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    Somewhat rough sailing for me tonight at 54 bpm. I have the changes maybe 90% committed to memory and found myself getting lost in the form because of those pesky transitions—yes, we're in D maj tonality here for awhile, but which odd m7 transition am I about to get clobbered with?

    On a positive note, I am finding some landmarks in the tune, and only had to glance at the chart a few times during the several choruses I played—often I was able to sit and listen for a moment to re-orient myself. I used a combination of shell voicings and HR altered voicings, and I think HR's voicings make good landmarks. Probably a crutch—I think ideally you'd like to not to have to rely on one specific voicing to guide the way. I just need to spend some more time outside the actual practice session to internalize the form, I think.

    A concrete weakness I've identified is playing over ii-V-I with the root of the I on fifth string.

    Something cool: the times I have managed to navigate through those m7 transitions what I play doesn't sound terrible. It's kinda amazing how bad it can sound to play accurate chord tones over these transitions—it is really challenging to make them sound musical and connect from chord to chord in a musical way. It's also really challenging for me to hear the correct scale I should be pulling the non-chord tones from over these quick two beats m7 chords. Sounds bad when you play, say, a natural 2 or 6 when the tonality wants a flat 2 or 6. Nothing wrong with a simple motif repeated over each chord, I think, but much harder to do when you are required to play 4 notes per chord instead of a simple two note, rhythmically interesting bee-boop repeated over each chord.

    Onward!

  11. #385
    Quote Originally Posted by wzpgsr

    Something cool: the times I have managed to navigate through those m7 transitions what I play doesn't sound terrible. It's kinda amazing how bad it can sound to play accurate chord tones over these transitions—it is really challenging to make them sound musical and connect from chord to chord in a musical way. It's also really challenging for me to hear the correct scale I should be pulling the non-chord tones from over these quick two beats m7 chords.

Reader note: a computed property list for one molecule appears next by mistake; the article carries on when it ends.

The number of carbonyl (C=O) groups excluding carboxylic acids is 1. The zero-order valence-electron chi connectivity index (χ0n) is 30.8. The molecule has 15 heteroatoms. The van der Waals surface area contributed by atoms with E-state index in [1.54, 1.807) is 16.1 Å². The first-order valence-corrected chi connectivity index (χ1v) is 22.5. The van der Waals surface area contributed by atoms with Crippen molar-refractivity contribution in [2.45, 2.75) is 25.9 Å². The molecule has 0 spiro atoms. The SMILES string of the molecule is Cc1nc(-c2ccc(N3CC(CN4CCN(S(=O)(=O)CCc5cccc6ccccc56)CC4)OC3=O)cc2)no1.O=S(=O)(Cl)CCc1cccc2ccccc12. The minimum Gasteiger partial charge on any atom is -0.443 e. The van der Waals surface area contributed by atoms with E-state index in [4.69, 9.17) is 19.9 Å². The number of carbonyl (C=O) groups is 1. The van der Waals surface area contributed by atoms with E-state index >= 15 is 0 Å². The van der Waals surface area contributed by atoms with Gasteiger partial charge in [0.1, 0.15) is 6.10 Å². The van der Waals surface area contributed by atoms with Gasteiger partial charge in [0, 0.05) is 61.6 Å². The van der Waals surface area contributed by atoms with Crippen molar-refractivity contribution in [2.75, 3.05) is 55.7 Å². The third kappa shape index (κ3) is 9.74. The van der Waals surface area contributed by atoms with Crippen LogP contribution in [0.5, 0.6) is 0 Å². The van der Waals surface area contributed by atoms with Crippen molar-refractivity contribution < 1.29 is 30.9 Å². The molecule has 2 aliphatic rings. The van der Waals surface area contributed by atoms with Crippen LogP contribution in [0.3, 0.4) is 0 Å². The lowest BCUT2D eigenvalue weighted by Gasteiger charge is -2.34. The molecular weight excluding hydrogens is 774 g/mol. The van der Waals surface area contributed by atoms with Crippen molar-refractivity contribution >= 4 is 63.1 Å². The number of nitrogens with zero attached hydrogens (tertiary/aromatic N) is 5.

Thought I'd just share a thought or two on Letter of the law vs Spirit of the law.
    ANY time you have a piece in front of you, you have a choice of what you're going to play. It's not a mandate to play anything anyone else says is important. The goal of a realized soloist is to fully understand what the composer was hearing, and to fully understand your own ear and to play yourself convincingly.
    These HR changes are there to prompt you to hear something that may not be natural to you, your fingers or your ear. But put something solidly yourself in there so you can appreciate alternatives, in their own time. Know and hear the bone structure before you go about re-setting the bones.
    For example, when I first run through these changes, I hear the "A" as being in the key of D, the "B" as being in Gb starting with the II chord (Ab). So my last bar of the "A" is your corridor to the Gb chord. I'll use a Db7 the first times I'm getting to know the piece. It's the way it flows for me. It lets me read the piece with my vocabulary, and then I can see alternatives that will push me to new places.

    Even when I'm soloing in a live situation, I'm always redefining the harmony to accentuate areas of the landscape I want to bring attention to, or take an inherently dark section and shine the lights a little differently. You have a landscape, but you can be a painter or photographer who takes your impression of how you see it, and share that with others.

    Learn to paint. Getting the notes right is important but that's information. Hearing the whole informs the information.
    Have fun with your ears this week!

  12. #386

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    Week 3 day 2. 55BPM Modified ireal pro backing. Long busy day left my concentration somewhat lacking tonite. Still the first two times through went quite well. Then I turned on the recorder for the last time through and it all fell apart. Oh well...

  13. #387

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    Day 2 at 65 bpm. I went over it a few times throughout the day. I'm still having difficulty in spots making music rather than just chasing the changes. I decided to make a recording to share with everyone. Masochistic, I know! You can hear my audible groan at one point. Sorry, iReal Pro is a bit loud in the mix. Thanks for listening and for any feedback.
    Last edited by D'Aquisto Fan; 12-23-2020 at 10:54 PM.

  14. #388

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    Quote Originally Posted by D'Aquisto Fan